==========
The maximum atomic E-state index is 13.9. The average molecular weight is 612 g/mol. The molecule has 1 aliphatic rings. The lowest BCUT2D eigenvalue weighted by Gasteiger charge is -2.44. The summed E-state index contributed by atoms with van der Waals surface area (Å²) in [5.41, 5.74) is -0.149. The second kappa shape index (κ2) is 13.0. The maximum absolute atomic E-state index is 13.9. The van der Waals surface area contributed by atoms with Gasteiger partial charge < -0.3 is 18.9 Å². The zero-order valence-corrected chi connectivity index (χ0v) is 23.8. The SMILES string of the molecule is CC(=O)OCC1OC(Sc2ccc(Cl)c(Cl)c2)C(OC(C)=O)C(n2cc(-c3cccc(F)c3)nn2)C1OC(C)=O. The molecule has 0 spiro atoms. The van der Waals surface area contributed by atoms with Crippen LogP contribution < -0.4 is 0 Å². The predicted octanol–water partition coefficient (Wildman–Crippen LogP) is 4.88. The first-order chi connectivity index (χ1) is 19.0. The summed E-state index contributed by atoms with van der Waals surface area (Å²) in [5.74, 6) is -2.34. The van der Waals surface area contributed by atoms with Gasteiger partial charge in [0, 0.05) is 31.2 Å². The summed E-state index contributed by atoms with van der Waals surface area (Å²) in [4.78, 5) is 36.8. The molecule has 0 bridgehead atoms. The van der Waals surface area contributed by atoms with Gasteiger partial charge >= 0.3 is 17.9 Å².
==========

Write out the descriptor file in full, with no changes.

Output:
The maximum atomic E-state index is 13.9. The average molecular weight is 612 g/mol. The molecule has 1 aliphatic rings. The lowest BCUT2D eigenvalue weighted by Gasteiger charge is -2.44. The summed E-state index contributed by atoms with van der Waals surface area (Å²) in [5.41, 5.74) is -0.149. The second kappa shape index (κ2) is 13.0. The maximum absolute atomic E-state index is 13.9. The van der Waals surface area contributed by atoms with Gasteiger partial charge < -0.3 is 18.9 Å². The zero-order valence-corrected chi connectivity index (χ0v) is 23.8. The SMILES string of the molecule is CC(=O)OCC1OC(Sc2ccc(Cl)c(Cl)c2)C(OC(C)=O)C(n2cc(-c3cccc(F)c3)nn2)C1OC(C)=O. The molecule has 0 spiro atoms. The van der Waals surface area contributed by atoms with Crippen LogP contribution < -0.4 is 0 Å². The predicted octanol–water partition coefficient (Wildman–Crippen LogP) is 4.88. The first-order chi connectivity index (χ1) is 19.0. The summed E-state index contributed by atoms with van der Waals surface area (Å²) in [5.74, 6) is -2.34. The van der Waals surface area contributed by atoms with Gasteiger partial charge in [0, 0.05) is 31.2 Å². The summed E-state index contributed by atoms with van der Waals surface area (Å²) in [4.78, 5) is 36.8. The molecule has 0 bridgehead atoms. The van der Waals surface area contributed by atoms with Gasteiger partial charge >= 0.3 is 17.9 Å².